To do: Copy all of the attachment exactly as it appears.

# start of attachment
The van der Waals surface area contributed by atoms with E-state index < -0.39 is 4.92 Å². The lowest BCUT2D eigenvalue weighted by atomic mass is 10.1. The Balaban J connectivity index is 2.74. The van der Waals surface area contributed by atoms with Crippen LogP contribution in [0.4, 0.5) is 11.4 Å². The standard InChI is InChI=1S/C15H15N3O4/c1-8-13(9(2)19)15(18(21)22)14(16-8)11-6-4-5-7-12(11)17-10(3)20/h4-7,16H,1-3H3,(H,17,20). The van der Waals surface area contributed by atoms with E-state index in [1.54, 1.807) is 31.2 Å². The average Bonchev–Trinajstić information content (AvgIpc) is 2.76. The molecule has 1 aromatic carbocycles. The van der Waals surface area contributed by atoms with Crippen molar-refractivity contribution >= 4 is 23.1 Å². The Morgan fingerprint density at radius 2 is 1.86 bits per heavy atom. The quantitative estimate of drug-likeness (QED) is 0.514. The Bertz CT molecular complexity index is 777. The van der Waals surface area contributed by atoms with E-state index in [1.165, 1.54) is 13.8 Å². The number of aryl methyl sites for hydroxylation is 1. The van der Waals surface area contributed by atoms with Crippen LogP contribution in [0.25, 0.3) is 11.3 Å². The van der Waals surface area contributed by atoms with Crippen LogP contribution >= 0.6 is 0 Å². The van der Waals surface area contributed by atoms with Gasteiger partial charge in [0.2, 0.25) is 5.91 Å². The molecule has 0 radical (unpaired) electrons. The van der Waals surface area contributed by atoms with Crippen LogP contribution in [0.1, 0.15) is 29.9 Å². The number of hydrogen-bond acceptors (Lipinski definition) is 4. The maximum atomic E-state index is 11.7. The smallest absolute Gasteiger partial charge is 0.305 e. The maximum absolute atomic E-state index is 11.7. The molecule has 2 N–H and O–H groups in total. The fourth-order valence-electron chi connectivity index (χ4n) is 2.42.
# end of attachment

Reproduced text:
The van der Waals surface area contributed by atoms with E-state index < -0.39 is 4.92 Å². The lowest BCUT2D eigenvalue weighted by atomic mass is 10.1. The Balaban J connectivity index is 2.74. The van der Waals surface area contributed by atoms with Crippen LogP contribution in [0.4, 0.5) is 11.4 Å². The standard InChI is InChI=1S/C15H15N3O4/c1-8-13(9(2)19)15(18(21)22)14(16-8)11-6-4-5-7-12(11)17-10(3)20/h4-7,16H,1-3H3,(H,17,20). The van der Waals surface area contributed by atoms with E-state index in [1.54, 1.807) is 31.2 Å². The average Bonchev–Trinajstić information content (AvgIpc) is 2.76. The molecule has 1 aromatic carbocycles. The van der Waals surface area contributed by atoms with Crippen molar-refractivity contribution >= 4 is 23.1 Å². The Morgan fingerprint density at radius 2 is 1.86 bits per heavy atom. The quantitative estimate of drug-likeness (QED) is 0.514. The Bertz CT molecular complexity index is 777. The van der Waals surface area contributed by atoms with E-state index in [1.165, 1.54) is 13.8 Å². The number of aryl methyl sites for hydroxylation is 1. The van der Waals surface area contributed by atoms with Crippen LogP contribution in [0.25, 0.3) is 11.3 Å². The van der Waals surface area contributed by atoms with Crippen LogP contribution >= 0.6 is 0 Å². The van der Waals surface area contributed by atoms with Gasteiger partial charge in [0.2, 0.25) is 5.91 Å². The molecule has 0 radical (unpaired) electrons. The van der Waals surface area contributed by atoms with Crippen LogP contribution in [0.1, 0.15) is 29.9 Å². The number of hydrogen-bond acceptors (Lipinski definition) is 4. The maximum atomic E-state index is 11.7. The smallest absolute Gasteiger partial charge is 0.305 e. The maximum absolute atomic E-state index is 11.7. The molecule has 2 N–H and O–H groups in total. The fourth-order valence-electron chi connectivity index (χ4n) is 2.42.